TIL has recently being working with a lot of clients who have been focusing on international expansion and growth due to stagnant economies closer to home.

Q. How important is it for your business to communicate your message in foreign tongues?

Q. Where is your market currently? Google’s Market Finder could help…

The EU might be a good place to start to unwrap the interaction between language and business, providers and consumers.

The European Commission released a comprehensive report on ‘Europeans and their Languages’ in 2012. Labelled the ‘Special Eurobarometer 386’ a survey was carried out by TNS Opinion & Social network in the 27 Member States of the European Union. 26,751 respondents from different social and demographic groups were interviewed in their mother tongue.

Some of the findings of this report are of particular to both the translation industry and from a business/e-commerce & marketing outlook.

  • In  accordance with the EU population, the  most widely spoken mother  tongue is German (16%), followed by Italian and English (13% each), French (12%), then Spanish and Polish (8% each)
  • Countries where respondents are least likely to be able to speak any foreign language are  Hungary (65%),  Italy (62%), the  UK and  Portugal (61% in each), and Ireland (60%)
  • 54% of Europeans are able to hold a conversation in at least one other language. This means that almost half of the European population speaks only one language.
  • The  five most  widely spoken  foreign languages remain  English (38%), French (12%), German (11%), Spanish (7%) and Russian (5%)
  • The most notable changes since 2005 are an  increase in the proportion of Europeans who regularly use  foreign languages on the internet (+10 percentage points) and  when watching films/television  or listening to the radio (+8 points).
  • 39% of Europeans know a foreign language well enough to communicate online, however just 26% feel they can understand English well enough to communicate online.
  • English is the most widely understood, with a quarter (25%) of Europeans able to follow radio or television news in the language.
  • The majority of Europeans  (81%) agree that all languages spoken within the EU should be treated equally.
  • Europeans recognise that translation has an important role to play in a wide range of areas across society, most notably in education and learning (76%) and in health and  safety (71%).
  • Europeans perceive translation as important while looking for a job (68%), getting news about events in the rest of the world (67%), participating in or getting information about EU activities (60%), accessing public services (59%) or enjoying leisure activities such as TV, films and reading (57%).

These figures provide some positive aspects when it comes to multilingualism in Europe – even though the figures suggest multilingualism itself is not on the rise. However, people want to communicate with one another and learning/understanding a language other than your own is held in high regard.


Q. What about Europeans as consumers?

Q. Does a consumer’s buying behaviour differ when they have to decipher product/service information in a foreign tongue?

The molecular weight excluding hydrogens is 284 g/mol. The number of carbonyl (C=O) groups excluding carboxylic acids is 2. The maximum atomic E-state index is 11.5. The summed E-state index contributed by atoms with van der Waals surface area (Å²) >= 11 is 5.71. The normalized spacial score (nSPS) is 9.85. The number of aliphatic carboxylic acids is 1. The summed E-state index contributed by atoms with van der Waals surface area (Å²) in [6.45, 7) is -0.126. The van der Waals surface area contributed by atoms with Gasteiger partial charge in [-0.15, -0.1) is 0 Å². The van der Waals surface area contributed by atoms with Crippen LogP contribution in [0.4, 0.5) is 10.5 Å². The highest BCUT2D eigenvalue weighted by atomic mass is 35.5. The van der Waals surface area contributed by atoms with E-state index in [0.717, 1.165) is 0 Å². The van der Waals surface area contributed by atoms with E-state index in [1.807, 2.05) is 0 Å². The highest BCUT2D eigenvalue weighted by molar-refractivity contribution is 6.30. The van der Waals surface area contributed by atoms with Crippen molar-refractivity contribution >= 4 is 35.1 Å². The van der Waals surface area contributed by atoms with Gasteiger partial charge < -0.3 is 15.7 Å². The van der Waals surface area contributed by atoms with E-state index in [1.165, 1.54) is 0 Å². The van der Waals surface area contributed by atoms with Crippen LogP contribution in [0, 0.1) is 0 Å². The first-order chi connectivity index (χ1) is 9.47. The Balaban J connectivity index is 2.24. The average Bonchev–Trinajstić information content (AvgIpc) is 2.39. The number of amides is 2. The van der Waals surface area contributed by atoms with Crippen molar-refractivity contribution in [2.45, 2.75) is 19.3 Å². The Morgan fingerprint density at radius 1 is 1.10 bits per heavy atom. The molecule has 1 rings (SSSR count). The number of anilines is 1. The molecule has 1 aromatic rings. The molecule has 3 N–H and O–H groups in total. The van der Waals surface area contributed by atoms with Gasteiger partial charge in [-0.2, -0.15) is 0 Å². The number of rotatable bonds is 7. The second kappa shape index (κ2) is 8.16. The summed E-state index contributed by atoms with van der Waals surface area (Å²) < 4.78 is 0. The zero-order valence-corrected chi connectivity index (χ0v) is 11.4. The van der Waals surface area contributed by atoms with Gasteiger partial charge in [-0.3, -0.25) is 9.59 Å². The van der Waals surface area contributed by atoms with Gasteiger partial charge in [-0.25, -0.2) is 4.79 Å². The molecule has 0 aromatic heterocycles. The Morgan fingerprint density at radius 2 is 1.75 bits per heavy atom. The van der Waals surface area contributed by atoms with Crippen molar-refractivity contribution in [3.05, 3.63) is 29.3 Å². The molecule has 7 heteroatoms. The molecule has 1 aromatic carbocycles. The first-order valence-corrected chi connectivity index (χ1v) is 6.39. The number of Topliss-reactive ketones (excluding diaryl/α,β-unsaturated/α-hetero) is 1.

Nataly Kelly, for the Harvard Business Review (HBR) Blog discusses an interesting study which was carried out by the European Commission in 2011. The study was based on a Gallup survey of language preferences [PDF] among internet users in 23 E.U. countries:

  • 9/10 Internet users said that, when given a choice of languages, they always visited a website in their own language.
  • Nearly one in five Europeans (19%) said they never browse in a language other than their own.
  • 42% said they never purchase products and services in other languages.

Therefore although more Europeans are willing to surf the web in a foreign language compared with 2005 – and 26% of whom will do so in English  – this does not mean they will follow through with a purchase. Multilingual Europeans still prefer to BUY in their native languages.

What’s the reason for this? Perhaps it’s easier and the content is localised and is therefore more relevant to the buyer; perhaps it saves time and simply feels more natural.

According to HBR ‘there is an undeniably strong link between in-language content and a consumer’s likelihood of making a purchase’

The Common Sense Advisory surveyed 2,430 web consumers in eight countries to learn about how language affected their purchasing behaviours.

  • 72.1% of consumers spend most or all of their time on websites in their own language.
  • 72.4% of consumers said they would be more likely to buy a product with information in their own language.
  • 56.2% of consumers said that the ability to obtain information in their own language is more important than price.

This last one is interesting – although consumers are visiting sites in English, they are less likely to purchase on these sites. This means that half of your potential customers are willing to pay more if you provide them with the relevant information in their own language.

If you own a business and you are currently reviewing your language strategy, it may seem like quite a feat to represent all 23 officially recognised EU languages, not to mention the regional ones – but there are solutions. Language clusters can work depending on what region you are targeting and those countries that have higher rates of multilingualism could also cut your costs.

Let us know what your view is?

Do you surf the web in languages other than your own? And if you do – do you purchase from these sites?





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